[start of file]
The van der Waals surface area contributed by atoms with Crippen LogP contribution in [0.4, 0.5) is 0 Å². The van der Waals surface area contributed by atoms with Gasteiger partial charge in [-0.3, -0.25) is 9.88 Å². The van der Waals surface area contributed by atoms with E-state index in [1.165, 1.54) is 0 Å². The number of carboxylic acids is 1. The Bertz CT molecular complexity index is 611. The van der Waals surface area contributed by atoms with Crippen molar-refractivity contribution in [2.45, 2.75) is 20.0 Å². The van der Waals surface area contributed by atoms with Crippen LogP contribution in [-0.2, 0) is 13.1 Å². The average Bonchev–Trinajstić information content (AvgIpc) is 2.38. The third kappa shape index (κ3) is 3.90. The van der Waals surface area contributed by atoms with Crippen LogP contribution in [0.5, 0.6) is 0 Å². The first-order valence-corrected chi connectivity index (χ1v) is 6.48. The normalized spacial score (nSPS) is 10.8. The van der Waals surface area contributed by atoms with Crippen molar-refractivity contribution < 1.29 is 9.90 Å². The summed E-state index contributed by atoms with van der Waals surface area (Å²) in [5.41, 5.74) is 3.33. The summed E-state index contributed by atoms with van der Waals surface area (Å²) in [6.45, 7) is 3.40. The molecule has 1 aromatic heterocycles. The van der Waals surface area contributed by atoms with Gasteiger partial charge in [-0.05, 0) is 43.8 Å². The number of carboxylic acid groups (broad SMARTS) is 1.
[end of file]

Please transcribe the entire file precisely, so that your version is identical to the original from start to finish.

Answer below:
The van der Waals surface area contributed by atoms with Crippen LogP contribution in [0.4, 0.5) is 0 Å². The van der Waals surface area contributed by atoms with Gasteiger partial charge in [-0.3, -0.25) is 9.88 Å². The van der Waals surface area contributed by atoms with E-state index in [1.165, 1.54) is 0 Å². The number of carboxylic acids is 1. The Bertz CT molecular complexity index is 611. The van der Waals surface area contributed by atoms with Crippen molar-refractivity contribution in [2.45, 2.75) is 20.0 Å². The van der Waals surface area contributed by atoms with Crippen LogP contribution in [-0.2, 0) is 13.1 Å². The average Bonchev–Trinajstić information content (AvgIpc) is 2.38. The third kappa shape index (κ3) is 3.90. The van der Waals surface area contributed by atoms with Crippen LogP contribution in [0.5, 0.6) is 0 Å². The first-order valence-corrected chi connectivity index (χ1v) is 6.48. The normalized spacial score (nSPS) is 10.8. The van der Waals surface area contributed by atoms with Crippen molar-refractivity contribution < 1.29 is 9.90 Å². The summed E-state index contributed by atoms with van der Waals surface area (Å²) in [5.41, 5.74) is 3.33. The summed E-state index contributed by atoms with van der Waals surface area (Å²) in [6.45, 7) is 3.40. The molecule has 1 aromatic heterocycles. The van der Waals surface area contributed by atoms with Gasteiger partial charge in [-0.05, 0) is 43.8 Å². The number of carboxylic acid groups (broad SMARTS) is 1.